Taste-test unwraps flavor of shark fishery’s potential

By on April 19, 2016

Johanna Lachine and Eric Whidbee lay down the appetizer course for service. (Jim Trotman)

The third and final tasting event in the North Carolina Sea Grant Shark Sensory Evaluation has come and gone.

Over the course of three non-consecutive Tuesday evenings, Café Lachine in Nags Head created nine dishes featuring cape shark, also known as spiny dogfish, a local species. An average of 45 diners tasted the dishes and rated them by appearance, aroma, texture and flavor.

The goal of the project, held under the auspices of North Carolina Sea Grant and the N.C. Coastal Studies Institute, is to come up with hard data for discussions leading to a broader local market for cape shark. The hope is to help local fishermen and dealers economically while continuing to manage the fishery’s sustainability.

Within a year, cape shark/spiny dogfish could start to become more familiar on the dishes of area restaurants.

Sara E. Mirabilio, fisheries extension specialist, ran the project and conducted the sessions here. Her colleagues held sessions in Wilmington and Morehead City. At each Nags Head session, Mirabilio gave presentations about the cape shark. The first two  covered tasting protocol and the biology of the cape shark/spiny dogfish. The third concentrated on the cape shark fishery.

Chef Justin Lachine introduces the dishes to the taste jury as Sara E. Mirabilio adjusts her shamrocks. (Jim Trotman)

The majority, though not all, of the cape shark caught here is shipped to a processing center in Massachusetts for export abroad. The cost of shipping unprocessed cape shark to New England works against local fishermen and fish houses.

Creating a market for cape shark here is about getting more value for the fish that are harvested, not increasing the local catch, a point Mirabilio has stressed in each talk.

In her third presentation, Mirabilio indicated that the well-managed fishery would maintain current catch levels. Though cape shark were once overfished, the stock is now rebuilt.

Citing information on commercial landings by the National Marine Fisheries Service, Mirabilio showed how pressure on dogfish in the mid- to late-1990s led to the stock being overfished. In the early 2000s the fishery was closed or curtailed, and by 2010, the stock was considered rebuilt.

Federal regulators are calling cape shark a smart seafood choice because it is sustainably managed and responsibly harvested under U. S. regulations.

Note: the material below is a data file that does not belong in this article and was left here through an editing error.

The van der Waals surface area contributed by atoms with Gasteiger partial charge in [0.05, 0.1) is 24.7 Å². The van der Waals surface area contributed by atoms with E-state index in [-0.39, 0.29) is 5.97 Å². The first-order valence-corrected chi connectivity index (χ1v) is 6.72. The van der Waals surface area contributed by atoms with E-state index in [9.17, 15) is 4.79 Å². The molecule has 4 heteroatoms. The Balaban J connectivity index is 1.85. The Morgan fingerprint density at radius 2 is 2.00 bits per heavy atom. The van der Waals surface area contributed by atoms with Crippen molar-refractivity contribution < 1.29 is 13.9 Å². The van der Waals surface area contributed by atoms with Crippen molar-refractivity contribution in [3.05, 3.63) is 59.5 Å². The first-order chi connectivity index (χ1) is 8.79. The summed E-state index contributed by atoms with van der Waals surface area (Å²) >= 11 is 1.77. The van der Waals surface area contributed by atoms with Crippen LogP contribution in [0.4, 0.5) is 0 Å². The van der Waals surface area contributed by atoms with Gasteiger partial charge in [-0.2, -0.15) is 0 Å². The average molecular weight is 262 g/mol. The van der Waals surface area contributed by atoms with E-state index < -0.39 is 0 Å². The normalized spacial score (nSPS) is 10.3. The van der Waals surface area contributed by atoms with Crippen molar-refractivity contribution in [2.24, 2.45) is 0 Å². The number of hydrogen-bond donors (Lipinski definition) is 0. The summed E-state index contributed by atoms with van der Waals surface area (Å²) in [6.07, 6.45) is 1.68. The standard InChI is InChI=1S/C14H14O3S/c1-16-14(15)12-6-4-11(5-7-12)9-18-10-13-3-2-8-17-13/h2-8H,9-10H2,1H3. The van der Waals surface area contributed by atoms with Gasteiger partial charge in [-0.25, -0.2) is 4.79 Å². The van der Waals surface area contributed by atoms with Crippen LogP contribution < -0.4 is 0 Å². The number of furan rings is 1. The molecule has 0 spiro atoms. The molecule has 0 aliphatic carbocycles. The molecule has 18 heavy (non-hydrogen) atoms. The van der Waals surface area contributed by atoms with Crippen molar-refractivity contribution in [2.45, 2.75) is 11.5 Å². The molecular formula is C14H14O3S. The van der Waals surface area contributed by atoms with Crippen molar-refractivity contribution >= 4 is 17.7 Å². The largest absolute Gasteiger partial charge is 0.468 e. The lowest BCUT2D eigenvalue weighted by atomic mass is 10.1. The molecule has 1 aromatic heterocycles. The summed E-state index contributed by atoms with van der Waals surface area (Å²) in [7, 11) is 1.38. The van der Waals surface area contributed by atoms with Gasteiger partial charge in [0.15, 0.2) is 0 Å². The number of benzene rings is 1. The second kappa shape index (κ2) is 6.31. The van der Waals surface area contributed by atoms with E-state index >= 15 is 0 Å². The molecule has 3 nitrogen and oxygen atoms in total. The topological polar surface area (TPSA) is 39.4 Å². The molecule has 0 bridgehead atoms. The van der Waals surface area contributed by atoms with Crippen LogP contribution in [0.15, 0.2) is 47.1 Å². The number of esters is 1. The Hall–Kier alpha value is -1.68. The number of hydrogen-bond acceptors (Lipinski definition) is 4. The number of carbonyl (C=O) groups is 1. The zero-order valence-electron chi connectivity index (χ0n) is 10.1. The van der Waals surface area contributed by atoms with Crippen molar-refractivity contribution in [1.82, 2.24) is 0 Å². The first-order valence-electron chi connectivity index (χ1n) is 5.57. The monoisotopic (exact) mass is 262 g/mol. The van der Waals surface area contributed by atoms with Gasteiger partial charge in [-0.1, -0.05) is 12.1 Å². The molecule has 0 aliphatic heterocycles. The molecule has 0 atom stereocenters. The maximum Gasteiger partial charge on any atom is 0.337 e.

Of the states where Atlantic cape shark/spiny dogfish are commercially harvested, North Carolina is second only to Massachusetts. Their combined catch in 2014 accounted for 68 percent of the Atlantic coastal landings. Though these states provide the majority of the catch, Massachusetts fishermen on average have gotten prices $0.03 higher per pound than North Carolina Fishermen and the difference has been as much as $0.11 as recently as 2014.

From Mirabilio’s notes: “Should significant processing infrastructure be developed in NC, there is perhaps an opportunity to recoup some of these costs. While $0.03 to $0.11 doesn’t sound like much, this additional value could make NC’s 2014 landings be worth an additional $170,000 to $620,000, respectively. And remember, this is just ex-vessel values, not market values or the price of cape shark as sold to restaurants and retail markets.”

Commercial Fisherman Dewey Hemilright emphasizes a point of Mirabilio’s program. (Jim Trotman)

Commercial Fisherman Dewey Hemilright was on hand to expand on Mirabilio’s presentation. Hemilright is an advocate for North Carolina commercial fishermen, a tireless educator and is active in Outer Banks Catch and the N. C. Coastal Federation and other related organizations.

“These taste testing put on by Sea Grant, Sara and Cafe Lachine are most important in the future success in bringing cape shark to the consumer plates here in the U.S.,” said Hemilright. “Sara did an awesome job presenting. She gets it! This fishery is sustainable and is not overfished.”

Hemilright said there are efforts along the East Coast to promote cape shark, with many chefs taking an active part. The specieis is relatively inexpensive compared to other fish, so the profit motive cannot long go unnoticed by the restaurant industry.

He added, “The chefs are vital to the success in marketing and getting folks to try it. I am grateful to Cafe Lachine for participating in this. They always step up to the plate in community outreach and support.”

The dinners served in the third session began with an appetizer of benne encrusted cape shark atop farrotto, or faro, a grain, cooked in the style of a risotto. This all sat on an acorn squash puree. Benne is akin to sesame.

This was followed with a take on Caesar salad with cape shark croquettes serving as croutons.

A blackening treatment in the final course upped the spice quotient considerably. It was served with green bean tempura, herb polenta and a sweet corn puree.

Freshly landed cape shark. (Jennifer Cudney Burch)

To pull the project together, Mirabilio needed three things: a host restaurant, a fish house to cut and freeze the fish and warm bodies to serve as human sensory evaluators, or, taste testers.

“We were pretty excited about it,” said chef Justin Lachine. “We had worked with it before. Someone dropped some off to us last year and we knew it fried well. The culinary arts side of us was kind of intrigued with it and in working up some recipes.”

Mirabilio presented some sample fillets with which they could experiment.

Needing a source to prepare the cape shark, Mirabilio called on the Willie R. Etheridge Seafood Co. in Wanchese to cut and freeze the fish. Though reluctant at first to commit, they finally came through for Mirabilio.

The staff at Etheridge had reason to doubt. It wasn’t something they were totally comfortable with as they had little training in cutting the fish and knew their results would be different than the way the Massachusetts fish processors did it. In the end they put their reluctance aside and signed on to the project.

To get her taste-testers, Mirabilio first acquired a list of clients from Café Lachine to start, which rendered a handful of tasters. The Coastal Federation holds wine and dine events that feature a seafood commodity in three courses. She had helped with one session on shrimp and through that contact, acquired more names.